About Me

My love affair with books, like most, started at an early age and is never ending. My book reading preferences have changed over the years and I look forward to sharing my varied reading tastes with you. You will find a lot of Crime Fiction (a penchant for Scottish Crime writers features a lot.) and also I love reading non fiction History. Hopefully you will find some new authors and new favourites to continue your own reading journey. ENJOY!

Friday, June 26, 2020


Everyone has a hobby, some collect death.

When a body is deliberately left on show at a Glasgow Station, D.I Narey is ready to investigate. When she is taken off the case and confined to home she delves into the world of the dark web and the investigation takes a very sinister turn. Narey, along with her husband Tony Winter a journalist investigate the world of Death Collectors. Its a gruesome and disturbing world and not for the feint hearted.

This is an amazing dark and disturbing thriller, the sixth in the Narey and Winter series. Having started this series the wrong way round having read Book 7 first (and loved it) I'm still getting used to the characters not having grown with them from Book 1. This did not diminish the brilliance of this book. How can a book be so grisly in its subject but so utterly fascinating and engaging at the same time. Knowing there really are collectors of  "Murderabilia" out in the real world made me a bit uneasy while reading this book and I really shouldn't have read it late a night but I just couldn't put it down. The writing is tight and tense and this brilliant thriller keeps you on edge right to the last page,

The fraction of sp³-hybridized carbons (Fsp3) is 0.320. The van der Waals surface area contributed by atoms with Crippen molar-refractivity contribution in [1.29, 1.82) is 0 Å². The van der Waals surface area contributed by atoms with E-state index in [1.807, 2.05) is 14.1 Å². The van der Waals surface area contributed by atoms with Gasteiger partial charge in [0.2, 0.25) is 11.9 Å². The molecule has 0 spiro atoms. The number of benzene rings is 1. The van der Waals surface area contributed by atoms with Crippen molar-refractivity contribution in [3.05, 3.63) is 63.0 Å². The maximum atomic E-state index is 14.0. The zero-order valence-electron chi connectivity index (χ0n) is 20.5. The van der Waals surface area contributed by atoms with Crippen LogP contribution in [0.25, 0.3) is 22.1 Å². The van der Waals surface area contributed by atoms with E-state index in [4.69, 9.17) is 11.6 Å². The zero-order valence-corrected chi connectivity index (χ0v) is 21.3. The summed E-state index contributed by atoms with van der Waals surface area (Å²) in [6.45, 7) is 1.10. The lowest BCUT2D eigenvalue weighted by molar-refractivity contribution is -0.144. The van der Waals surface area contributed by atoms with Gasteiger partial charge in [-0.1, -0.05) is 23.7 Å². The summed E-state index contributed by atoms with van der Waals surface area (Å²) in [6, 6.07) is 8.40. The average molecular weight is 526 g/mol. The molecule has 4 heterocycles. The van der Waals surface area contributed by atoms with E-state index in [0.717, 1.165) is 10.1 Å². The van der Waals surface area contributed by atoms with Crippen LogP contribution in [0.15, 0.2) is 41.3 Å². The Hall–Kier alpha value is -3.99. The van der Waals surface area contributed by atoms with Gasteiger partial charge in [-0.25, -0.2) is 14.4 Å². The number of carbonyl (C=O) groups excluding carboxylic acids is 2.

I now have to go backwards again for my next instalment of the Narey and Winter story. I mentioned earlier that I had loved Book 6 which is called The Photographer. This is also highly recommended by this reader and reviewed in an earlier post if you fancy a peek.

Monday, June 8, 2020


It is 1969 and Glasgow is in the grip of fear. A serial killer dubbed The Quaker has taken three women from the same nightclub and brutally murdered them. Six months later and D.I McCormack is called in to assess the progress of the squad on the Quaker case. Things aren't looking good and his arrival is not well received. When another women is murdered McCormack follows the trail in the hope of finding and catching the killer.